We have an obsession with cheap. Every travel professional knows that client who will spend relentless hours on the internet trying to beat the great cruise or tour package rate. Chances are pretty good with enough time on their hands your client can beat your “price.” After all, they now know exactly what to look for, and there is always someone willing to sell cheaper. It’s easy for the client, armed with your information, to beat your price and then to invite you to participate, actually demand that you participate, in the race to the bottom.
Will the situation ever change? Possibly, but not until travel planners of all stripes start training their clients on the difference between price and value. This is no easy task, primarily because many travel consultants often fail to make the distinction. Naturally, it is easy to illustrate that value is a lot more than price when we are speaking to your client’s behaviour. But how often, in your own travel practice, do you find yourself choosing the cheapest option, passing over the better quality choice, because of price and price alone? How often do you hear yourself asking “Who’s the cheapest?”
I see this phenomenon when agents decide to build a website. I see it when they print business cards, create a logo from clip art, or adopt a “free” e-mail account for their business. I see it when they choose a host agency and far too often in the choice of a supplier. When we view the same type of decision making process in clients, it is easy to see the fallacy of the “cheaper is better” mentality. When it comes to running our own business, however, we too often adopt exactly the same skin-flint attitude that we don’t like to see in others.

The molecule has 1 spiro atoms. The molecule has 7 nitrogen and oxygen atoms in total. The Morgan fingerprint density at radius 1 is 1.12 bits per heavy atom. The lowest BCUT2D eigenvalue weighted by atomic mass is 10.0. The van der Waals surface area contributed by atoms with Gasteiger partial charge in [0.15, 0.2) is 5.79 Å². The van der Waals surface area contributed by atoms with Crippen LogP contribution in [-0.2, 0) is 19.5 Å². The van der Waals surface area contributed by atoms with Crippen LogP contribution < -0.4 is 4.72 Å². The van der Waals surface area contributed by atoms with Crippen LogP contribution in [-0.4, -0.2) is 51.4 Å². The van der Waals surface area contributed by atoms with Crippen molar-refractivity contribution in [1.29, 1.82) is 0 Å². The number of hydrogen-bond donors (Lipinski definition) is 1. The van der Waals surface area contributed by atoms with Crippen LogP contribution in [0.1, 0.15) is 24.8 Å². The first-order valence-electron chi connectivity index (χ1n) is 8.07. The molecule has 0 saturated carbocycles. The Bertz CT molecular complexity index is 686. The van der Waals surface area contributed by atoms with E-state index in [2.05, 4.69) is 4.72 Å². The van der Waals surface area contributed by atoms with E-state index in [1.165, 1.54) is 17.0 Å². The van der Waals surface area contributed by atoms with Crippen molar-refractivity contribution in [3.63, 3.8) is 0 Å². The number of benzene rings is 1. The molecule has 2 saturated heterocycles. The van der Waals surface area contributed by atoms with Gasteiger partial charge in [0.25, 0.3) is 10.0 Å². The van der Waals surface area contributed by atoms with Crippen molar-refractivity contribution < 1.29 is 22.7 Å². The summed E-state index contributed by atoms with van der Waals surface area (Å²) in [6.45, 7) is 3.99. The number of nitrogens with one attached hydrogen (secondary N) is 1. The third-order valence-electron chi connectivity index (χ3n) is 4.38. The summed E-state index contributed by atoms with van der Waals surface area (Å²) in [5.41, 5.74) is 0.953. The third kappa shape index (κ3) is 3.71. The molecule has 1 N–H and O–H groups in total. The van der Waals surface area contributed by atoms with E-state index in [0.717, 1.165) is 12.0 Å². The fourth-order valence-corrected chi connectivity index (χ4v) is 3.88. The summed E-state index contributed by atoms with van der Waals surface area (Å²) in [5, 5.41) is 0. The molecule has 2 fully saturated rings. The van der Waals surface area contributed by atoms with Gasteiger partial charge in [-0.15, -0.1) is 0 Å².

How often do we lead with price in our advertisements, in our tag lines, or in our inadvertent comments to clients about finding them a “great deal?” What do we really mean when we speak this way? Do we mean a cheap price? Do we mean a great value? Beyond what we mean, what are we tacitly communicating when we speak to “bargains” and “deals?”
We have to take our own medicine and learn lessons at an emotive level. Intellectually we know there is a difference between price and value. At a gut level, however, we have a knee-jerk reaction in favour of the lowest price. There is a lesson to be learned somewhere here. If we can analyze and understand the reaction in ourselves, we should be able to train our clients to look at all the components of value, not just price. In fact, I would suggest that the analysis of value on behalf of your client is an essential part of being a top travel consultant. A 7-night cruise for $595 on a mass market cruise line is not a good value to many of your clients, regardless of how inexpensive it may be.
Travel is an emotional purchase for many, if not most people. Travel is also one of the most important buys and the experience of travel lasts a lifetime. It’s easy to see how going on the cheap is a mistake. Yet, if in our own business practices we veer to the same mentality, perhaps we are sending the wrong message and are being poor examples for our clients.
It’s worth thinking about. How well do you understand the fallacy of cheap?
Richard Earls is the Publisher of Travel Research Online, an online travel industry resource dedicated to enhancing the professional lives of travel agents.